Find Ohio departments of labor, DOL or DOLE offices. Departments labor provide information on employment offices, workforce departments, labor boards, work, jobs, hiring, workforce services and employers, employment offices, unemployment offices, claims, and benefits.
A Department of Labor is a government agency at the state or federal level whose mission involves developing employment opportunities, improving the competitiveness of the workforce, ensuring fair labor practices, and promoting safe, healthy, and fair working conditions.
The U.S. Department of Labor (USDOL) is comprised of more than two dozen offices and bureaus. The department enforces more than 180 federal labor laws that cover 10 million employers and 125 million workers. Several divisions enforce major areas of labor law, including the Occupational Safety and Health Administration (OSHA), the Employee Benefits Security Administration, the Office of Workers Compensation Programs, and the Wage and Hour Division, which enforces the Fair Labor Standards Act and the Immigration and Nationality Act. The Office of Labor-Management Standards promotes the fairness and financial integrity of labor unions.
Within the USDOL, the Employment and Training Administration funds job training programs for adults, youth, and dislocated workers, and supports state and local efforts to develop a skilled workforce in order to spur economic expansion. The Employment and Training Administration provides funding to Workforce Investment Boards in all fifty states.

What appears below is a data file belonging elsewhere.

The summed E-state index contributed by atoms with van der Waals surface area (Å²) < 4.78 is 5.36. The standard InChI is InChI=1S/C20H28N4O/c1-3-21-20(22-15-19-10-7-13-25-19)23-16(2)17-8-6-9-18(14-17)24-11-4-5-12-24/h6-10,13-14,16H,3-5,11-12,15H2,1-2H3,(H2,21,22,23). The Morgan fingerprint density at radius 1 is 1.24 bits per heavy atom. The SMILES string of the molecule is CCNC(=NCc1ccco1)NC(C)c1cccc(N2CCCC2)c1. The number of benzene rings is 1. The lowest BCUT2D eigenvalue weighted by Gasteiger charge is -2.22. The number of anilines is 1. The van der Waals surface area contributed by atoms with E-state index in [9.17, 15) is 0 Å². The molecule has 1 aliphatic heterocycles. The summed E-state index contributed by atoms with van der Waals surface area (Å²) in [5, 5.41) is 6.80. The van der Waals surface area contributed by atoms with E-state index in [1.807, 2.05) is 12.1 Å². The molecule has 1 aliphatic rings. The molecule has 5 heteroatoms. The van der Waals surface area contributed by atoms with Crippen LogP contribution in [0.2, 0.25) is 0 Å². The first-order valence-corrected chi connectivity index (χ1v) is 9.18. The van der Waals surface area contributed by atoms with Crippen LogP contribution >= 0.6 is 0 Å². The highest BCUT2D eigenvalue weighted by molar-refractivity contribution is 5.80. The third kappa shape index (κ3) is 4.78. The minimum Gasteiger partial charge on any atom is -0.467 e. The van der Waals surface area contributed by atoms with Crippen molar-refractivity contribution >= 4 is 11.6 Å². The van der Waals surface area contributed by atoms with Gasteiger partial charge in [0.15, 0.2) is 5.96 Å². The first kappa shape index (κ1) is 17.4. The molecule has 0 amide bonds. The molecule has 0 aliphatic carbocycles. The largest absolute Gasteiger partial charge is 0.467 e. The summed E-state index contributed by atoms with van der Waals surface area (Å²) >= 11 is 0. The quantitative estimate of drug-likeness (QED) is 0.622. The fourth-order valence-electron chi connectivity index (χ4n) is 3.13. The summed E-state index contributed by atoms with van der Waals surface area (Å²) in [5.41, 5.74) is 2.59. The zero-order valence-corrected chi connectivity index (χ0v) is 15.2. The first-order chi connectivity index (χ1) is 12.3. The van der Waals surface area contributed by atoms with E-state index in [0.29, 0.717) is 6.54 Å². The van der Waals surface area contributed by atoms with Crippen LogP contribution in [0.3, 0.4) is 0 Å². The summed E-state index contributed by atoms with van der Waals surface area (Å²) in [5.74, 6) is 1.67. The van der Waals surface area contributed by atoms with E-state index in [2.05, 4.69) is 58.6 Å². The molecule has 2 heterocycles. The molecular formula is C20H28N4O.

The USDOL's Bureau of Labor Statistics gathers and disseminates extensive data related to the workforce and the economy. Both private businesses and public policy makers use the information provided by the Bureau of Labor Statistics for decision-making purposes.
At the state level, Departments of Labor carry out regulatory functions that resemble those of the USDOL by enforcing state labor laws regarding health and safety requirements, fair labor practices, and other areas of labor law. Labor departments assist workers who have been laid off in accessing unemployment, healthcare, and other benefits, often through Rapid Response Teams. State Departments of Labor may also assist people with disabilities in obtaining and keeping jobs. Many state Labor Departments have established labor relations boards to enforce state laws that govern public sector collective bargaining.